Many phishing schemes depend on malware to assist attackers in acquiring the information they’re after. This can include viruses, trojan horses, ransomware, and spyware.
Let’s briefly take a look at each type of malware and how a hacker can use them.
Virus – computer viruses work by attaching themselves to an actual program or document in order to execute its code. Many times, viruses depend on macros (specific automated input sequences, like keyboard shortcuts) in order to operate. Attackers might use viruses to corrupt a computer system or intentionally destroy data.
Trojan horse – a Trojan horse, or simply “Trojan,” appears to be a legitimate piece of software or a document; however, buried deep within it is a malicious code designed to wreak havoc. Like viruses, Trojans are built to disrupt or damage systems and inflict damage on your network.
Ransomware – ransomware is software specifically developed to encrypt data and block access to a computer or network and lock it down until a ransom is paid. Ransomware must be downloaded onto a computer, so it’s often hidden in email attachments or even fake advertisements on websites. Once the ransomware is activated and a ransom has been paid (i.e. cryptocurrency), hackers restore access to blocked data.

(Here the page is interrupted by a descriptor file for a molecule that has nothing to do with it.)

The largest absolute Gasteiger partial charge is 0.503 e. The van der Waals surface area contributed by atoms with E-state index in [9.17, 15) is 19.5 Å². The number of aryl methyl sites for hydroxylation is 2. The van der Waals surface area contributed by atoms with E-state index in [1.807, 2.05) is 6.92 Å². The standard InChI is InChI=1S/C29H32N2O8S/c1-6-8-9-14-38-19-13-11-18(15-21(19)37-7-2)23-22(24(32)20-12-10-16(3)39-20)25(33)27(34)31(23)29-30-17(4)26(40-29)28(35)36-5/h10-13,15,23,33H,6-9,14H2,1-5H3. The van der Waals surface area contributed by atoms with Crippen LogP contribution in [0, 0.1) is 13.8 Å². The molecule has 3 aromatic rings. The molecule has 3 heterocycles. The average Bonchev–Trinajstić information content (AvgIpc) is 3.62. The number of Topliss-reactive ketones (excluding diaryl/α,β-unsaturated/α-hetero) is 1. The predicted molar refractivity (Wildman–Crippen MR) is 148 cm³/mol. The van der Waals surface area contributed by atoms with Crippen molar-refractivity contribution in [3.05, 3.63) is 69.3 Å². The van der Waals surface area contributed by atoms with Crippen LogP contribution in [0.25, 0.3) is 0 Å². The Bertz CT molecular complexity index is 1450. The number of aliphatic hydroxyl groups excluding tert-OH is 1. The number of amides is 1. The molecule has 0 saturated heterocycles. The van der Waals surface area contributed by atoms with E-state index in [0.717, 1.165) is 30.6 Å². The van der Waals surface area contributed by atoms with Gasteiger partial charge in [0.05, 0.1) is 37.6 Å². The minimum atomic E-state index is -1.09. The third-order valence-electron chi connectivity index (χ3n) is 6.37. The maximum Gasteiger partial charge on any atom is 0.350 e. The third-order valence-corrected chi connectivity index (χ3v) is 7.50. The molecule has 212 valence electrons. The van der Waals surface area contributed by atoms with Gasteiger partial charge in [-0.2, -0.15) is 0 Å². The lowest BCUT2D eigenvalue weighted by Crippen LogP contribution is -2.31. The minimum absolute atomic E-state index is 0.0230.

Ransomware attacks occur every 40 seconds and the FBI estimates there are nearly 4,000 ransomware attacks every day. What’s worse, 20% of victims never get their data back.
Spyware – Spyware is malicious software designed to operate on your computer or mobile device without you being aware. It gathers information about you including emails you send and receive, websites you visit, username and password information, and more.
Like other malware, spyware often piggybacks on other legitimate programs, lurks unsuspectingly in email attachments, marketing advertisements, or appears safe like a Trojan. However, spyware can also attach itself to your system via other security vulnerabilities, such as software bugs.
Spyware is difficult to remove because it is difficult to identify. Your computer or mobile device could be infected and you likely won’t even know it.
Phishing attempts are typically a part of a larger social engineering scheme, an effort to manipulate, influence, or deceive targets into doing the attacker’s bidding. As a result, there are many ways attackers can accomplish their objectives.